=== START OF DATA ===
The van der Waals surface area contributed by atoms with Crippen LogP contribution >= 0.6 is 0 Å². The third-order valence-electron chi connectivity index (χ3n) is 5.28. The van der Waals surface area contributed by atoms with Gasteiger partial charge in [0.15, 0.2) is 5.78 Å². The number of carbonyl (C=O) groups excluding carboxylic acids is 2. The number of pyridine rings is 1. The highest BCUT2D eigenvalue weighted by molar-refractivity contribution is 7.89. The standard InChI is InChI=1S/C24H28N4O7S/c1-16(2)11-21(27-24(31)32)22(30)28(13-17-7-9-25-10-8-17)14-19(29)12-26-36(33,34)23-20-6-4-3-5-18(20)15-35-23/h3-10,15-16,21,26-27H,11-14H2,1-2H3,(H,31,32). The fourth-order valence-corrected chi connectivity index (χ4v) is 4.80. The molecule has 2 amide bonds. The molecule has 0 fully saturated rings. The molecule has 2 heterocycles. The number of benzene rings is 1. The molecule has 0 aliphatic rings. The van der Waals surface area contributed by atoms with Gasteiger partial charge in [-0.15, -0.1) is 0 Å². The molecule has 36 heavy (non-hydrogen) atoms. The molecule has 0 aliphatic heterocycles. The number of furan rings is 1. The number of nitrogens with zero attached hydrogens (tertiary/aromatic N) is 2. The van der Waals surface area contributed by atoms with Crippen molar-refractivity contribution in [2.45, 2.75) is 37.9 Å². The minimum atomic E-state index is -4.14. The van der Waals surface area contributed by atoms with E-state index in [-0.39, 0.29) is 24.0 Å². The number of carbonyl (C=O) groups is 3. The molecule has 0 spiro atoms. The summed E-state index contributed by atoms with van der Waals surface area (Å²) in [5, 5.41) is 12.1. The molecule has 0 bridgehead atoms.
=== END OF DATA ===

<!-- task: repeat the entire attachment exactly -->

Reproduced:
The van der Waals surface area contributed by atoms with Crippen LogP contribution >= 0.6 is 0 Å². The third-order valence-electron chi connectivity index (χ3n) is 5.28. The van der Waals surface area contributed by atoms with Gasteiger partial charge in [0.15, 0.2) is 5.78 Å². The number of carbonyl (C=O) groups excluding carboxylic acids is 2. The number of pyridine rings is 1. The highest BCUT2D eigenvalue weighted by molar-refractivity contribution is 7.89. The standard InChI is InChI=1S/C24H28N4O7S/c1-16(2)11-21(27-24(31)32)22(30)28(13-17-7-9-25-10-8-17)14-19(29)12-26-36(33,34)23-20-6-4-3-5-18(20)15-35-23/h3-10,15-16,21,26-27H,11-14H2,1-2H3,(H,31,32). The fourth-order valence-corrected chi connectivity index (χ4v) is 4.80. The molecule has 2 amide bonds. The molecule has 0 fully saturated rings. The molecule has 2 heterocycles. The number of benzene rings is 1. The molecule has 0 aliphatic rings. The van der Waals surface area contributed by atoms with Gasteiger partial charge in [-0.15, -0.1) is 0 Å². The molecule has 36 heavy (non-hydrogen) atoms. The molecule has 0 aliphatic heterocycles. The number of furan rings is 1. The number of nitrogens with zero attached hydrogens (tertiary/aromatic N) is 2. The van der Waals surface area contributed by atoms with Crippen molar-refractivity contribution in [2.45, 2.75) is 37.9 Å². The minimum atomic E-state index is -4.14. The van der Waals surface area contributed by atoms with E-state index in [-0.39, 0.29) is 24.0 Å². The number of carbonyl (C=O) groups is 3. The molecule has 0 spiro atoms. The summed E-state index contributed by atoms with van der Waals surface area (Å²) in [5, 5.41) is 12.1. The molecule has 0 bridgehead atoms.